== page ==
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Dad's beating taking a big toll on his young daughter

Question: My ex-husband recently beat our 4 1/2-year-old daughter, and now she is afraid she will have to visit him. She goes to bed asking who will pick her up from day care and wakes up with the same question. She also wakes up in the middle of the night, crying. When I go to her, she begs me not to let her go.

Nothing that I say seems to make her feel better. What can I do to help her? -- S.N., Williamstown, N.J.Dr. Brazelton: This is an example of the long-term effect of physical punishment. It's not respectful, and it leaves anger and unresolved feelings in the child.

I'd certainly try to talk to her father. If possible, have him sit down with both of you together so he can apologize to her, explain his behavior and promise not to repeat it, and try to re-establish his relationship with her. Your presence might help, but if it doesn't, arrange it with a safe person -- such as an understanding nursery school teacher.

Your daughter needs her dad, and it would be a big step if they could re-establish visits together.

Meanwhile, don't turn her away from him as you might be inclined to do. Comfort her. Tell her all adults "lose it" sometimes and of course it scares little girls. You won't let her go yourself, and you'll be there to protect her.

If her father wants to mend the relationship, reassure her about how badly he feels. Tell her he is going to promise not to let go again, for he loves her so much and misses her.

In that way you can protect their relationship for the future. A child needs two caring parents. It may take time for her to accept him again, but I surely hope she can.

If either the beating or the fears continue, get professional help.

Question: Mealtime with my 18-month-old son has become extremely stressful. Sometimes he willingly eats his breakfast, lunch or dinner, but most meals are a battle. He sometimes cries and resists until he is forced to ingest the first bite. Then he cooperates for the rest of the meal. Other times he resists through the entire meal.

I don't like the idea of force-feeding him. I feel he'll eat when he's hungry, and I don't want to make mealtime an unpleasant time for him. My husband believes we should control him and not let him control us.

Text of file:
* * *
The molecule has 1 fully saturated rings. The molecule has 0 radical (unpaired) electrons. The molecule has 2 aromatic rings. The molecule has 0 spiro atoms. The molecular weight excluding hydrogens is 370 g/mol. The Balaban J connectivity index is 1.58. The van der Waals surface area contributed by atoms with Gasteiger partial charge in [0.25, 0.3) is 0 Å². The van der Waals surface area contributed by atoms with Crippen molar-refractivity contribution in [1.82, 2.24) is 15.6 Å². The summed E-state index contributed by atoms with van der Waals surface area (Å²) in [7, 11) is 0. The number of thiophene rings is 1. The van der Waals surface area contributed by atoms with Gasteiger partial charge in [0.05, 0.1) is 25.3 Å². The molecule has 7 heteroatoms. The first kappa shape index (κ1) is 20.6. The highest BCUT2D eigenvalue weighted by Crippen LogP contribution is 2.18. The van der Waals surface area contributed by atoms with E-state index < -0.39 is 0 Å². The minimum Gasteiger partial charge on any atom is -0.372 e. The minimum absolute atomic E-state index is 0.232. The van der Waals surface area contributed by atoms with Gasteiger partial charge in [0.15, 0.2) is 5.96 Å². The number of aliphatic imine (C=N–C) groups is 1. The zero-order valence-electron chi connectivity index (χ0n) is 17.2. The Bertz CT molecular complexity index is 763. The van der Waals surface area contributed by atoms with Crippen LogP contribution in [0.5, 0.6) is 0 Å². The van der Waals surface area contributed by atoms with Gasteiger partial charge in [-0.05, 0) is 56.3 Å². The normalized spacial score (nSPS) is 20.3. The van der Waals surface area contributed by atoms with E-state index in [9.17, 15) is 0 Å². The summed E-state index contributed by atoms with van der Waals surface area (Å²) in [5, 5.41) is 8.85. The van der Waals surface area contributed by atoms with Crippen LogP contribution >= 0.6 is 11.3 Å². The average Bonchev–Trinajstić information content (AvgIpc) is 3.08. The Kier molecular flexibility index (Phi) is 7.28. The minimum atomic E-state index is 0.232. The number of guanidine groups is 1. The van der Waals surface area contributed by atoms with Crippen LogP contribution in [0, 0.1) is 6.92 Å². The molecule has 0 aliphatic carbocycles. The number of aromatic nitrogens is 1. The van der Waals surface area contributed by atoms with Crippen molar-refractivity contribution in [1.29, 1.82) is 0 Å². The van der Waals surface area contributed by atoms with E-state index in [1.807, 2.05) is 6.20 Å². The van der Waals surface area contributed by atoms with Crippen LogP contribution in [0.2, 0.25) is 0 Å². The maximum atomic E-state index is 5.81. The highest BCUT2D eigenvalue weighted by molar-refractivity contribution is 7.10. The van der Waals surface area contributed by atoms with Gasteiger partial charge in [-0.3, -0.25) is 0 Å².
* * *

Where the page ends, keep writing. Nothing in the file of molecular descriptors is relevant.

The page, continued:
What is the best way to handle mealtime with a reluctant eater? -- L.D., Hebron, Ky.

Dr. Brazelton: You will never win by trying to control him. Eating has got to be up to him and his independent decision about what he eats.

Even the pressure you are using to get him to cooperate sounds dreadful. You may be setting up a severe feeding disorder for the future.

It isn't a matter of who's in control, for he is. He will always be. If his memories are of force and control, eating will always be a problem. Stop quickly. You and your husband get whatever therapy you need to turn meals and choice over to him.

All toddlers are negative about food. What he eats is not the issue. Read my book "Touchpoints" (Perseus Press, 1994) for a minimum diet in the second year, for all toddlers are negative about food. One pint of milk, 2 ounces of iron-containing protein or its equivalent, 1 ounce of fruit, a multivitamin -- and that's it! Meanwhile, you may have to feed him before you eat and separately to take off the pressure from you two at mealtime. Then make up for it by letting him be at the table to socialize, but without food. Offer him small bits of whatever you have at each meal, but less than he'll eat, so he must ask for more.

At his meals, when he plays or teases with the food, take it away and make up your mind. No more feeding between meals, no matter how much teasing, no matter how you and his Daddy wish he'd eat.

You'll be surprised how it will resolve as a problem as soon as you and his father settle your own problems about eating.

Questions or comments should be addressed to Dr. T. Berry Brazelton, care of The New York Times Syndication Sales Corp., 122 E. 42nd St., New York, NY 10168. Questions of general interest will be answered in this column; Dr. Brazelton regrets that unpublished letters cannot be answered individually. (C) T. Berry Brazelton, M.D. Dist. by New York Times Special Features